In August, we saw a brief opening of the window, and despite conflicting advice from our advisers, we decided to test the market with a small deal. The result was a 7-year, $250 million, 5-year bond issuance that was well executed in the face of what turned out to be an incredibly challenging day. This was the last unsecured bond offering done by a REIT. We're looking forward to a return of the debt markets to raise some additional capital, this time, we hope in a more meaningful amount.

Finally, we spoke in our last conference call about replacing our existing $1.5 billion revolving credit facility, which matures in June of next year. It became clear during the summer that the European debt crisis, combined with a growing backlog of REIT revolving credit deals, would increase the challenges to arranging a new facility if we were to wait. So Matt and I accelerated our process to arrange a new facility.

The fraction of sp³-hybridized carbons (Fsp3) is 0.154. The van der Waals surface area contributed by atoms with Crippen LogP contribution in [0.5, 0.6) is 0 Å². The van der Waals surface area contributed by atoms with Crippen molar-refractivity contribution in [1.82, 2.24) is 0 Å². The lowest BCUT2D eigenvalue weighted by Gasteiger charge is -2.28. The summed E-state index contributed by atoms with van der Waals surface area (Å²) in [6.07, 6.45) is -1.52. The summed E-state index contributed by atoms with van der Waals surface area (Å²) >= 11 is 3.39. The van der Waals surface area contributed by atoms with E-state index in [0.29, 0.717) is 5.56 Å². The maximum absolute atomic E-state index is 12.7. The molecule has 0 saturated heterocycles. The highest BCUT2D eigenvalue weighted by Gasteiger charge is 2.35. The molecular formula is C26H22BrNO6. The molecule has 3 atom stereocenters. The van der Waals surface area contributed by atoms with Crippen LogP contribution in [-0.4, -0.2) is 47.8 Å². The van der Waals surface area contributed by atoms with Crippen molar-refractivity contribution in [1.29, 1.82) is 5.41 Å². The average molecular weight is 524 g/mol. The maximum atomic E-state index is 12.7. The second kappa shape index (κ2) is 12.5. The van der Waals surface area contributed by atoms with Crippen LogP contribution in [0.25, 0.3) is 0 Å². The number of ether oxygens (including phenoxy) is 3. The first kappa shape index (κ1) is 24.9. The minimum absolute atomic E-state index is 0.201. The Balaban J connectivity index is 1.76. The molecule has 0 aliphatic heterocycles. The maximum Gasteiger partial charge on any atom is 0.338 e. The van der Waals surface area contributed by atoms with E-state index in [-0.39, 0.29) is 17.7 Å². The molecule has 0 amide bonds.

Today, I can say with confidence that we anticipate a closing of a new replacement revolving credit facility this quarter. We have the sponsorship and strong demand from the leading U.S. and international banks and expect an oversubscribed new facility with state-of-the-art investment grade structure and pricing. So more on this to come when we close.

Now I'll turn it over to Matt.

Matt DiLiberto

Thanks, Jim. In past quarters when we discussed our results and provided our guidance for the remainder of 2011, we spent a significant amount time normalizing our results, discussing items like gains on debt investments, non-recurring fee streams or other items that generated significant profits for the company that created what the street likes to call noise in our results. However, for the third quarter, this normalization is essentially unnecessary because the $1.01 per share of FFO we reported is comparably quiet and driven by a strong core operating performance in our real estate and debt and preferred equity portfolios.